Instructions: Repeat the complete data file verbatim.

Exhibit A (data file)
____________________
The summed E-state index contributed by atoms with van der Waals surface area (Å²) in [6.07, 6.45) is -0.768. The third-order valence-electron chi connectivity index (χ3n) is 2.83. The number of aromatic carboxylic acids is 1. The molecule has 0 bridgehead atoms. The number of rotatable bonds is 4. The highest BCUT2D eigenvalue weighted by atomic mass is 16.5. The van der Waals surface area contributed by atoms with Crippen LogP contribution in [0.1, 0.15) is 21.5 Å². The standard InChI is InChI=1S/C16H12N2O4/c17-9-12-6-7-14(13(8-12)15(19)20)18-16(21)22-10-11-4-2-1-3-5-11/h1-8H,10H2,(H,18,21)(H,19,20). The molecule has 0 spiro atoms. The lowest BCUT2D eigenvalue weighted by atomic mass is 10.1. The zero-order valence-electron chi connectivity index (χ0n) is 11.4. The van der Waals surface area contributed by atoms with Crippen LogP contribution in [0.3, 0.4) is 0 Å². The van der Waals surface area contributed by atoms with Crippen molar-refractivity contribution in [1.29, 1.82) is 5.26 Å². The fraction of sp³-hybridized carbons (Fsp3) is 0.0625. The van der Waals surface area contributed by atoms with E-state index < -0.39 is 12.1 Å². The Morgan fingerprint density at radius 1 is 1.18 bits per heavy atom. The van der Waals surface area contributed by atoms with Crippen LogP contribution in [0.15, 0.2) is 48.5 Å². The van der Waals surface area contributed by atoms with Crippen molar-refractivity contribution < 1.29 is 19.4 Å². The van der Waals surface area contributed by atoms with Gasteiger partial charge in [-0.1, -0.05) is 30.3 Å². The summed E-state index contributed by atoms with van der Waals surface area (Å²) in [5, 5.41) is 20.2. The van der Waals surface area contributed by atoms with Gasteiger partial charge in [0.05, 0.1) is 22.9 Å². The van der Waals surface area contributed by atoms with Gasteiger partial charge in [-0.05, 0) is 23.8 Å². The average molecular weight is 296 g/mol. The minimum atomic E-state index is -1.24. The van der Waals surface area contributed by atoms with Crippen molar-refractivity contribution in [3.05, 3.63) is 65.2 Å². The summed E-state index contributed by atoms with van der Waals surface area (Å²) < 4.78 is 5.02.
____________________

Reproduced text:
The summed E-state index contributed by atoms with van der Waals surface area (Å²) in [6.07, 6.45) is -0.768. The third-order valence-electron chi connectivity index (χ3n) is 2.83. The number of aromatic carboxylic acids is 1. The molecule has 0 bridgehead atoms. The number of rotatable bonds is 4. The highest BCUT2D eigenvalue weighted by atomic mass is 16.5. The van der Waals surface area contributed by atoms with Crippen LogP contribution in [0.1, 0.15) is 21.5 Å². The standard InChI is InChI=1S/C16H12N2O4/c17-9-12-6-7-14(13(8-12)15(19)20)18-16(21)22-10-11-4-2-1-3-5-11/h1-8H,10H2,(H,18,21)(H,19,20). The molecule has 0 spiro atoms. The lowest BCUT2D eigenvalue weighted by atomic mass is 10.1. The zero-order valence-electron chi connectivity index (χ0n) is 11.4. The van der Waals surface area contributed by atoms with Crippen LogP contribution in [0.3, 0.4) is 0 Å². The van der Waals surface area contributed by atoms with Crippen molar-refractivity contribution in [1.29, 1.82) is 5.26 Å². The fraction of sp³-hybridized carbons (Fsp3) is 0.0625. The van der Waals surface area contributed by atoms with E-state index < -0.39 is 12.1 Å². The Morgan fingerprint density at radius 1 is 1.18 bits per heavy atom. The van der Waals surface area contributed by atoms with Crippen LogP contribution in [0.15, 0.2) is 48.5 Å². The van der Waals surface area contributed by atoms with Crippen molar-refractivity contribution < 1.29 is 19.4 Å². The van der Waals surface area contributed by atoms with Gasteiger partial charge in [-0.1, -0.05) is 30.3 Å². The summed E-state index contributed by atoms with van der Waals surface area (Å²) in [5, 5.41) is 20.2. The van der Waals surface area contributed by atoms with Gasteiger partial charge in [0.05, 0.1) is 22.9 Å². The van der Waals surface area contributed by atoms with Gasteiger partial charge in [-0.05, 0) is 23.8 Å². The average molecular weight is 296 g/mol. The minimum atomic E-state index is -1.24. The van der Waals surface area contributed by atoms with Crippen molar-refractivity contribution in [3.05, 3.63) is 65.2 Å². The summed E-state index contributed by atoms with van der Waals surface area (Å²) < 4.78 is 5.02.